Perception - Measuring the overall attendee experience through a post-event survey or mobile app evaluations throughout your event will give you great insight on how your attendees perceived the event; what they thought about the content, agenda, speakers, and overall experience. Tracking brand engagement through social media is another way to get a feel for what attendees took away from the event. Create a unique landing page for your event to keep track of shares, and be sure to monitor your social networks to track hashtags and mentions related to your event.
Depending on the type and size of event, you may have additional metrics to track around:
- Mobile app usage
- Social media interactions
- And if the event requires purchasing a ticket, you'll also want to track % paid vs. % free, as well as an average ticket price
Now that you have these data points collected, you can assess the success of the event and ROI. Holistically, you'll take a look at your goals vs. the data collected after the event and then compare that to the cost of putting on your event. The final assessment is not perfectly clear cut and requires a more creative, qualitative eye. Your ROI can be calculated as follows: (Revenue - Total Cost) / Total Cost, but your event may not always yield a clear-cut %. You may choose to represent ROI as the cost per acquired user so in that case: Total Cost / Acquired User (a user can be defined as a beta sign up, an interaction on social media, or new lead). You may even choose to adopt a grading system to rate your event's effectiveness including general feedback from attendees, speakers, vendors, and employees. ROI is not perfect and supplementing with qualitative analysis is crucial to presenting the big picture. That said, depending on your budget and how involved you want to be in the reporting process, you can avoid doing manual calculations by using event marketing software to pull your reports while maintaining a database of event details.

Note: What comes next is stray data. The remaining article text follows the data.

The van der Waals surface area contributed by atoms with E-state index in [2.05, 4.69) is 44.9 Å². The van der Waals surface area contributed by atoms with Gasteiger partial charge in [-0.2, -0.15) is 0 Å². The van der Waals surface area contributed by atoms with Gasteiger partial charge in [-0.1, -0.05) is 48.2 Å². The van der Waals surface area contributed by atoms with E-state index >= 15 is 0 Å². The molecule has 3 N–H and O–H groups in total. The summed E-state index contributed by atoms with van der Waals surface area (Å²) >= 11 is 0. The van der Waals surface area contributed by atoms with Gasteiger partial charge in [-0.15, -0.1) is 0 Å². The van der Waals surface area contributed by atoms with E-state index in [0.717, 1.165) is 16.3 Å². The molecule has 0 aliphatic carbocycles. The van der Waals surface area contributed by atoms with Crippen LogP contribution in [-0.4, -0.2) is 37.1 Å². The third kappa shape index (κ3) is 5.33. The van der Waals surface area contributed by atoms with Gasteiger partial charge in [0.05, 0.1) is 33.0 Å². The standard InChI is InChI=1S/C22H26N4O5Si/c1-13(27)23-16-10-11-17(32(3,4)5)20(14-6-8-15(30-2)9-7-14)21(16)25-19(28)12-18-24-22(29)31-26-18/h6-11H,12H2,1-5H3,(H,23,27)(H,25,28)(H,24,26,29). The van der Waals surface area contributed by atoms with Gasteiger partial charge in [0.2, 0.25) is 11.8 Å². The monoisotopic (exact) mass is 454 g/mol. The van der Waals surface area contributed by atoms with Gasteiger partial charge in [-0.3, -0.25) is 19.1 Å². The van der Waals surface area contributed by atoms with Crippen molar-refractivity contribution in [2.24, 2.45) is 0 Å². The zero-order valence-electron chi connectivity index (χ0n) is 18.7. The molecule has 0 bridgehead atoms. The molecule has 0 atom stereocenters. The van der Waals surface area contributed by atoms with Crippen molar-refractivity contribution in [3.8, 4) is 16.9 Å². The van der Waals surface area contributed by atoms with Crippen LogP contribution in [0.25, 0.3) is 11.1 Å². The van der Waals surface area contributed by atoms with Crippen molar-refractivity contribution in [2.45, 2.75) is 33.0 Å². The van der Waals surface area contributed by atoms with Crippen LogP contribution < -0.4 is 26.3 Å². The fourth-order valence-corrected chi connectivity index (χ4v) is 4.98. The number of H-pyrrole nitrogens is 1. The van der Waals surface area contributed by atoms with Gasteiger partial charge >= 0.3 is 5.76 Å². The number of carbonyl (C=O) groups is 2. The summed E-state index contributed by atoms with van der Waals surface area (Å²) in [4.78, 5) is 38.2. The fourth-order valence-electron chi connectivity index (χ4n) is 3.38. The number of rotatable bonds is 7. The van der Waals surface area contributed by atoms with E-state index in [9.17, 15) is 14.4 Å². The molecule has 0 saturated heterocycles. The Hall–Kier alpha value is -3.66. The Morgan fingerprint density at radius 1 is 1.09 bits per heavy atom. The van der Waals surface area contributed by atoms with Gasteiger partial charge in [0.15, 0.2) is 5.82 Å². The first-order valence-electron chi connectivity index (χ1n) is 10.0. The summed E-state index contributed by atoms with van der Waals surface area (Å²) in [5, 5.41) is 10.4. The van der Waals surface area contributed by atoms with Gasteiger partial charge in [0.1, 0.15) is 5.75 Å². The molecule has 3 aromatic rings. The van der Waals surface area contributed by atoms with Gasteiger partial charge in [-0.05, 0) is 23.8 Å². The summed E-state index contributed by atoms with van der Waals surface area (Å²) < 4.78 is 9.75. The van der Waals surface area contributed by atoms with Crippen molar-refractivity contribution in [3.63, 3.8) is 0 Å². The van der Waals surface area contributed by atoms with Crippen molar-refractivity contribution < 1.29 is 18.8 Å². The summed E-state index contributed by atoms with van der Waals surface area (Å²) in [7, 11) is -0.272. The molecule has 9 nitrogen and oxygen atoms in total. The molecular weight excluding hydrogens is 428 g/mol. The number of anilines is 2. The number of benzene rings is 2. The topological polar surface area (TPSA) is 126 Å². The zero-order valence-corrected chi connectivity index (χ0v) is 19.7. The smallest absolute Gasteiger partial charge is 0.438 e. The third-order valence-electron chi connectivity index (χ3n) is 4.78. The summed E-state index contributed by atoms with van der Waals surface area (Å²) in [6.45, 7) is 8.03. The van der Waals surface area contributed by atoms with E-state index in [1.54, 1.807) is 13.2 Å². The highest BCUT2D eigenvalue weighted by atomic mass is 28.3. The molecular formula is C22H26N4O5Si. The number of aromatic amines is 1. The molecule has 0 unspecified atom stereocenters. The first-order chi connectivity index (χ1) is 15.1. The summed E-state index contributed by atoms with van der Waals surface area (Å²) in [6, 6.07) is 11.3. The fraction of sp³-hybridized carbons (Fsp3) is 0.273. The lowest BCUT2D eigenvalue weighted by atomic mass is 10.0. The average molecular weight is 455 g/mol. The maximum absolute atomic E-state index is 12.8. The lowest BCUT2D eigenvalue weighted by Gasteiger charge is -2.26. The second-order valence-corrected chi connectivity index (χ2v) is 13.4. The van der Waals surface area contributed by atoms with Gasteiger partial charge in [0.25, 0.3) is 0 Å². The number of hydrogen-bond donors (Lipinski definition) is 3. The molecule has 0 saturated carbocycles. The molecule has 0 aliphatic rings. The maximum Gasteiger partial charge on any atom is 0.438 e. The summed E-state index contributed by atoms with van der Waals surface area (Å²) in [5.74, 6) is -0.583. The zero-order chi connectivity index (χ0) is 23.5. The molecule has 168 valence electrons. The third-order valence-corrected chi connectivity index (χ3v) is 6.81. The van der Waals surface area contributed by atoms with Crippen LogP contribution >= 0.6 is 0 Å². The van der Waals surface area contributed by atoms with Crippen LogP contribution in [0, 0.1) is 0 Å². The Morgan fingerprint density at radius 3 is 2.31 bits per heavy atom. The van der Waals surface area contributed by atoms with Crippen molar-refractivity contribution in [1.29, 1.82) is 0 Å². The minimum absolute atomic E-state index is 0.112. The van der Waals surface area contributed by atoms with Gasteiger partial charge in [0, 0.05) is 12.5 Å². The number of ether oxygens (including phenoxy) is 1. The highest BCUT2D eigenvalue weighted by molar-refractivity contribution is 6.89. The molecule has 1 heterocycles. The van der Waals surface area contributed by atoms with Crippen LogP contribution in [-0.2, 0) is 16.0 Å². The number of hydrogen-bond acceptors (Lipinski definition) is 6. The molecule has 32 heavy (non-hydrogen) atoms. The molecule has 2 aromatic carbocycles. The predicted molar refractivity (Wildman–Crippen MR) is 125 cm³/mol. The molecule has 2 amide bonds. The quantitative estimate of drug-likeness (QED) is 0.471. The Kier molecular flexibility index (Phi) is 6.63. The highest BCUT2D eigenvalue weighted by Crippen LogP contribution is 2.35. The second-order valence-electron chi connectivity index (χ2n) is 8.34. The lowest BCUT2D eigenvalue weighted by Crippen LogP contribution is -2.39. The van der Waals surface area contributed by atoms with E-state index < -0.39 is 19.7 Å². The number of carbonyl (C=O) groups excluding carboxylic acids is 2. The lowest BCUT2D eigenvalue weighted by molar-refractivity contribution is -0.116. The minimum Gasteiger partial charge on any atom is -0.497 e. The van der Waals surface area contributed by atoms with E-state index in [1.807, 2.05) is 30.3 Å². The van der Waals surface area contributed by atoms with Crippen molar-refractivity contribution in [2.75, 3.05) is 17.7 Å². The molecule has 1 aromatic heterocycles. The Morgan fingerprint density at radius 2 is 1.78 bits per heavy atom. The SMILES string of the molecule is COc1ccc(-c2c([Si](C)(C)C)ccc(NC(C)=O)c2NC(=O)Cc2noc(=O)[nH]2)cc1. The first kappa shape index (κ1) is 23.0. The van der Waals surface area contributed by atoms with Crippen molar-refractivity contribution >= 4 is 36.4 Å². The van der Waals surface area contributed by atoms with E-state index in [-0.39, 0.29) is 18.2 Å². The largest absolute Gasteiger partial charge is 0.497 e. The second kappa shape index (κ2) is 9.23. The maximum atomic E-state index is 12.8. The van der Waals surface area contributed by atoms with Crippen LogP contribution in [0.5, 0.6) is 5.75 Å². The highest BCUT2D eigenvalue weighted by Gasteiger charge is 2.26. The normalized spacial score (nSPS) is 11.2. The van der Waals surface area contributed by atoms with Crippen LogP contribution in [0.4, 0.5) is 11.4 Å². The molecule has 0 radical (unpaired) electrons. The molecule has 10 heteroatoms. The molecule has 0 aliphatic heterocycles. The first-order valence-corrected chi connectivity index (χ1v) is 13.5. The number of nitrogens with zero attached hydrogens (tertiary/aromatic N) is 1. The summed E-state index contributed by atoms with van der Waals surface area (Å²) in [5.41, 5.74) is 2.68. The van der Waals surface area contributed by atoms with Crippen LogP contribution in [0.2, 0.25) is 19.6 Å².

Ultimately, whether you manually track your events in a spreadsheet or automate it with software, your event tracking will lead to more impactful events where you're better engaging with your prospects and customers. Don't host events to check a box off your marketing list. Host them because they provide real value for your business and your buyers. You may not hit it out of the park from the start, but you won't know what's needed or what to fix if you don't try.